Congress closer to reaching budget deal before Friday deadline

By Jolie Lee
Federal News Radio

Congressional negotiators are closer to reaching a spending deal with less than a week left before the current budget expires.

Lawmakers have “narrowed their differences” on a more than $1 trillion bill that cuts nearly 10 percent in nondefense appropriations since the new Congress took over, Politico reports.

The Pentagon will get a $5 billion increase to cover everything except direct war spending.


In the 2012 fiscal year, which started Oct. 1, Congress has passed only three of the 12 appropriations. Lawmakers now want to push through an omnibus bill containing appropriations for the remaining nine bills.

But what’s hindered reaching an omnibus agreement are “riders” attached to the bill.

Sen. Ben Cardin (D-Md.) told Federal News Radio last week that the spending level has been agreed upon — but it’s the addition of these riders that have become the “major problem.”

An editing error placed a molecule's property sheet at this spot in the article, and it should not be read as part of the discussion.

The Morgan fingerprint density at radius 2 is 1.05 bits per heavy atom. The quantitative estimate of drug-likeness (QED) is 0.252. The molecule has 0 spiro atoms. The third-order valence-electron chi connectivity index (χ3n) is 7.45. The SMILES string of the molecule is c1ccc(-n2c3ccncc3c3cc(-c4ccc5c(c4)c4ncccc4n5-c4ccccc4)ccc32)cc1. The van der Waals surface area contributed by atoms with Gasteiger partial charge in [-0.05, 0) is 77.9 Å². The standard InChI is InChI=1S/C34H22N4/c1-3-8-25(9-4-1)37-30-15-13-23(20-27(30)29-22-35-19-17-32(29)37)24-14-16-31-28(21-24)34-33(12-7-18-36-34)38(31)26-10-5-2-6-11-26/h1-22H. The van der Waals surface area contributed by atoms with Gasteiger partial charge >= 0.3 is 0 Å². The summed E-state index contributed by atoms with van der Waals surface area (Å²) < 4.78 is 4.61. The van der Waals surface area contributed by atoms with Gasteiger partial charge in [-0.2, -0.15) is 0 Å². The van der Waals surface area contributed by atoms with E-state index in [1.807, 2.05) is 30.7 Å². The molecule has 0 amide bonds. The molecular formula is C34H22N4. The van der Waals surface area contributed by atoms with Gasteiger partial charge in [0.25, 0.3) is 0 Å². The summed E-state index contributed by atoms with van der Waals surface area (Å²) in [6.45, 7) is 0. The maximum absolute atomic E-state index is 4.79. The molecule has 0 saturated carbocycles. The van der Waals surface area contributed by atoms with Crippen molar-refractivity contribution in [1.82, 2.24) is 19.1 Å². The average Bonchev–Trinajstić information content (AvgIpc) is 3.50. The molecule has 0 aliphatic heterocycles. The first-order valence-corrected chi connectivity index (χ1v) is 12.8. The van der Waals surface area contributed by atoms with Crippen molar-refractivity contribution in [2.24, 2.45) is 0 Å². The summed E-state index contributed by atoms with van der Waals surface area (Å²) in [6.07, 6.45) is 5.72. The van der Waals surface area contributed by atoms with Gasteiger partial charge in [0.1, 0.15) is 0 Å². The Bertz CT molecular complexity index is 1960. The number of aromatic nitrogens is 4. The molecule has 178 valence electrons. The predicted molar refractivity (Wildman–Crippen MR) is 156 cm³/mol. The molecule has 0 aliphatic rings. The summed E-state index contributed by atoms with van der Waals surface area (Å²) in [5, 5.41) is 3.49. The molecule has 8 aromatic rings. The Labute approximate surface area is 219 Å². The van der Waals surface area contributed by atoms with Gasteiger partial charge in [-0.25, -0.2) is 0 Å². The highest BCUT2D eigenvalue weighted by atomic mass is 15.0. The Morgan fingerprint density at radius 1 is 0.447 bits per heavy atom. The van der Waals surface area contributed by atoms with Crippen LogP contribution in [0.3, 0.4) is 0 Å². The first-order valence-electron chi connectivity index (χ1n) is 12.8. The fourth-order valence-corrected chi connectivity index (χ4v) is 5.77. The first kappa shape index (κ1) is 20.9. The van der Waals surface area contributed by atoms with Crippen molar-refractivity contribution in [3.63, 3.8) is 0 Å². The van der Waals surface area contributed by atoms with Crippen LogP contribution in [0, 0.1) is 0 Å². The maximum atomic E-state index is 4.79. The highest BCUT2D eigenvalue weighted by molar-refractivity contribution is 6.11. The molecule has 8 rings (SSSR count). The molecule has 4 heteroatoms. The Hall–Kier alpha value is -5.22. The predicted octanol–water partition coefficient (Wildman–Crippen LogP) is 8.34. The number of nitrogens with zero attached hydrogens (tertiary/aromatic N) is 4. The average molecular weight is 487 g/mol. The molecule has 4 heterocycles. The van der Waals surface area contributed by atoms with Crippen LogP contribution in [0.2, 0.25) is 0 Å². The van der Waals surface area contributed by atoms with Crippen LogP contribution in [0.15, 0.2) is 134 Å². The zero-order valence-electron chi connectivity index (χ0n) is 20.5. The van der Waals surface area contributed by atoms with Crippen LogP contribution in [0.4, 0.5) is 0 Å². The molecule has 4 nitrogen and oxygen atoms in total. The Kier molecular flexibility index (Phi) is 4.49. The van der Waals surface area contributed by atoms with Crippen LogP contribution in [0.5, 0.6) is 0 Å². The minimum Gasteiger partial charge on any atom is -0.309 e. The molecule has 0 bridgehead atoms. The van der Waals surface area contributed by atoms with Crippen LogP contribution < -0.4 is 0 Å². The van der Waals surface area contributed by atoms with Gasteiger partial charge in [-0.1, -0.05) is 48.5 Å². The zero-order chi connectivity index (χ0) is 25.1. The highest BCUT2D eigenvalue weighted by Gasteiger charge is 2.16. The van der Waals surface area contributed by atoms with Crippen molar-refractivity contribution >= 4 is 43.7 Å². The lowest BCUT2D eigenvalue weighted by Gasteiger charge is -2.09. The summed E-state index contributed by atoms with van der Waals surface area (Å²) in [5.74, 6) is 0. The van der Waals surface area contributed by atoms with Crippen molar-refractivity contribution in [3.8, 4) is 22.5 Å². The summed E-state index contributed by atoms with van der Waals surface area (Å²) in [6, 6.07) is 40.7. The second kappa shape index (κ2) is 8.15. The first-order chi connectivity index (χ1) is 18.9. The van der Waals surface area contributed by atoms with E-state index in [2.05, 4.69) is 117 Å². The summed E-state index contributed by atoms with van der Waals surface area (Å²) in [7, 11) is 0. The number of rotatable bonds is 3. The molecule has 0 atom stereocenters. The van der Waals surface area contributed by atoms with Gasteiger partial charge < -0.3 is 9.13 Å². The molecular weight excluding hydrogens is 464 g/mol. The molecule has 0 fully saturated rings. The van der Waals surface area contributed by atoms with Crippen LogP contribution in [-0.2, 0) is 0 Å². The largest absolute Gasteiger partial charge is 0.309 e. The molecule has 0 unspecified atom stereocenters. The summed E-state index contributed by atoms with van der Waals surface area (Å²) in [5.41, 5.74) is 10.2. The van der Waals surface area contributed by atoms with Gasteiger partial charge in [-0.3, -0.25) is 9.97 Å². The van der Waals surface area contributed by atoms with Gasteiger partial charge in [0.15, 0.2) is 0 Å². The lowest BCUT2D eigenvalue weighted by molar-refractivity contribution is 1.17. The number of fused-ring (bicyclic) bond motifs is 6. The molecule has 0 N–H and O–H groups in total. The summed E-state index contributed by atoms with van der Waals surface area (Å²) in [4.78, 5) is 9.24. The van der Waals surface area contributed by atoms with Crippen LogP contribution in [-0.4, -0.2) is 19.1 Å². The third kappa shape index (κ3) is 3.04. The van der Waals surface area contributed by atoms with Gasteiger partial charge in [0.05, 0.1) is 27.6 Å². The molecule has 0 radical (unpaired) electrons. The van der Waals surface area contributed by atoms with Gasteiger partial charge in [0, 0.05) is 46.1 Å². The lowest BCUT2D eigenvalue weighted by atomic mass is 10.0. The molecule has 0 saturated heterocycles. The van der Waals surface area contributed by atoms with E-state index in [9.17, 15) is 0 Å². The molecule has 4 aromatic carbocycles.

The Hill’s Erik Wasson told Federal News Radio two spending bills have become “the thorniest” and possibly sticking points to passing an omnibus — funding for the Environmental Protection Agency and funding for the departments of Labor and Health and Human Services. Politico reports EPA can expect $300 million in new cuts.

Congress is also wrangling with how to extend the payroll tax cut. Both parties want the extension but can’t agree on how to pay for it. House Republicans want to extend the federal pay freeze through 2013 and change the annuity calculation from the high-three to the high-five. The Senate twice rejected a similar bill that used federal employees’ pay to fund the payroll tax extension.

Politico reports the debate on the payroll tax will likely be taken up after the Friday deadline to reach a spending deal.


House GOP payroll tax plan includes federal pay freeze, retirement changes

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